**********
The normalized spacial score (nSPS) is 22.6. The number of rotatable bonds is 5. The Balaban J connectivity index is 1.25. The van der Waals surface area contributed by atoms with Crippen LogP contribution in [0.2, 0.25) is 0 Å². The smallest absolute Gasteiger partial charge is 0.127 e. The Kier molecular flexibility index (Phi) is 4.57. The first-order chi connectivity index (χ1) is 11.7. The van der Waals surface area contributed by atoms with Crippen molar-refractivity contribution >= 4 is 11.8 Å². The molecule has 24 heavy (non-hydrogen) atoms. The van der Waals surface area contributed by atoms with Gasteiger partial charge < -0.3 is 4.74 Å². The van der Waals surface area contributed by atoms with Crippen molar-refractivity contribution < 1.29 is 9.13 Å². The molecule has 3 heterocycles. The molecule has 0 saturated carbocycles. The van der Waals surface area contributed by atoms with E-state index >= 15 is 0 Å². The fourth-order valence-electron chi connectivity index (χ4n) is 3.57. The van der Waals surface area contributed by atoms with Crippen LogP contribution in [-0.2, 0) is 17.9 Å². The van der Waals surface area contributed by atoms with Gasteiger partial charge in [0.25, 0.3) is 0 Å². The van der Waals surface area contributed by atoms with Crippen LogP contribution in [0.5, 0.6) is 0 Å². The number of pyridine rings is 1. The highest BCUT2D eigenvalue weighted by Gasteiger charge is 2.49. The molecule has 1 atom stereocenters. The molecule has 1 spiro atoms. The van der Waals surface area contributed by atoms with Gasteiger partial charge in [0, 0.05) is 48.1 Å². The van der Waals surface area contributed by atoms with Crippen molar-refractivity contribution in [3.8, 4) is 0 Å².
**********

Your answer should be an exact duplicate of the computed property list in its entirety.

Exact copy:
The normalized spacial score (nSPS) is 22.6. The number of rotatable bonds is 5. The Balaban J connectivity index is 1.25. The van der Waals surface area contributed by atoms with Crippen LogP contribution in [0.2, 0.25) is 0 Å². The smallest absolute Gasteiger partial charge is 0.127 e. The Kier molecular flexibility index (Phi) is 4.57. The first-order chi connectivity index (χ1) is 11.7. The van der Waals surface area contributed by atoms with Crippen molar-refractivity contribution >= 4 is 11.8 Å². The molecule has 24 heavy (non-hydrogen) atoms. The van der Waals surface area contributed by atoms with Gasteiger partial charge < -0.3 is 4.74 Å². The van der Waals surface area contributed by atoms with Crippen molar-refractivity contribution < 1.29 is 9.13 Å². The molecule has 3 heterocycles. The molecule has 0 saturated carbocycles. The van der Waals surface area contributed by atoms with E-state index >= 15 is 0 Å². The fourth-order valence-electron chi connectivity index (χ4n) is 3.57. The van der Waals surface area contributed by atoms with Crippen LogP contribution in [-0.2, 0) is 17.9 Å². The van der Waals surface area contributed by atoms with Gasteiger partial charge in [0.25, 0.3) is 0 Å². The van der Waals surface area contributed by atoms with Crippen LogP contribution in [0.5, 0.6) is 0 Å². The number of pyridine rings is 1. The highest BCUT2D eigenvalue weighted by Gasteiger charge is 2.49. The molecule has 1 atom stereocenters. The molecule has 1 spiro atoms. The van der Waals surface area contributed by atoms with Gasteiger partial charge in [0, 0.05) is 48.1 Å². The van der Waals surface area contributed by atoms with Crippen molar-refractivity contribution in [3.8, 4) is 0 Å².